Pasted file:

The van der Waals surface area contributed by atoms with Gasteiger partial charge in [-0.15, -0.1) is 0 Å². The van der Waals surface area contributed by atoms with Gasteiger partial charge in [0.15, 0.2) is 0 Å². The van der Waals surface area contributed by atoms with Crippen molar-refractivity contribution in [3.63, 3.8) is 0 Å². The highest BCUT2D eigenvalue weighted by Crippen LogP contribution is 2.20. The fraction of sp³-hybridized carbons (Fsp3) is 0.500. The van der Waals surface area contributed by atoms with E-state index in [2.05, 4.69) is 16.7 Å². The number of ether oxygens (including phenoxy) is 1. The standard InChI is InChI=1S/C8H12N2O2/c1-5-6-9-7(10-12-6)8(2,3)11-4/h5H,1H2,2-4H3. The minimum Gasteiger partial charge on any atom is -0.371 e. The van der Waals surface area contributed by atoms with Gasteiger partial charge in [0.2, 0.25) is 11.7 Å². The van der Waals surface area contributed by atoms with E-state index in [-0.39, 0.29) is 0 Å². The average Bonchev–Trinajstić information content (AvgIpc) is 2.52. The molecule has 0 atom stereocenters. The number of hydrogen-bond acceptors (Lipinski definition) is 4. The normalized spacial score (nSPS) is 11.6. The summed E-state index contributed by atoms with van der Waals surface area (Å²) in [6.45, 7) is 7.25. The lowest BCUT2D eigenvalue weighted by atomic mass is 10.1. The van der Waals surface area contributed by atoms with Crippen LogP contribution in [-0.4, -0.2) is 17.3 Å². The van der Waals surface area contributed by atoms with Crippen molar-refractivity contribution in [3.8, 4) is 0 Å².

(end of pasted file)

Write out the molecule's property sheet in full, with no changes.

The van der Waals surface area contributed by atoms with Gasteiger partial charge in [-0.15, -0.1) is 0 Å². The van der Waals surface area contributed by atoms with Gasteiger partial charge in [0.15, 0.2) is 0 Å². The van der Waals surface area contributed by atoms with Crippen molar-refractivity contribution in [3.63, 3.8) is 0 Å². The highest BCUT2D eigenvalue weighted by Crippen LogP contribution is 2.20. The fraction of sp³-hybridized carbons (Fsp3) is 0.500. The van der Waals surface area contributed by atoms with E-state index in [2.05, 4.69) is 16.7 Å². The number of ether oxygens (including phenoxy) is 1. The standard InChI is InChI=1S/C8H12N2O2/c1-5-6-9-7(10-12-6)8(2,3)11-4/h5H,1H2,2-4H3. The minimum Gasteiger partial charge on any atom is -0.371 e. The van der Waals surface area contributed by atoms with Gasteiger partial charge in [0.2, 0.25) is 11.7 Å². The van der Waals surface area contributed by atoms with E-state index in [-0.39, 0.29) is 0 Å². The average Bonchev–Trinajstić information content (AvgIpc) is 2.52. The molecule has 0 atom stereocenters. The number of hydrogen-bond acceptors (Lipinski definition) is 4. The normalized spacial score (nSPS) is 11.6. The summed E-state index contributed by atoms with van der Waals surface area (Å²) in [6.45, 7) is 7.25. The lowest BCUT2D eigenvalue weighted by atomic mass is 10.1. The van der Waals surface area contributed by atoms with Crippen LogP contribution in [-0.4, -0.2) is 17.3 Å². The van der Waals surface area contributed by atoms with Crippen molar-refractivity contribution in [3.8, 4) is 0 Å².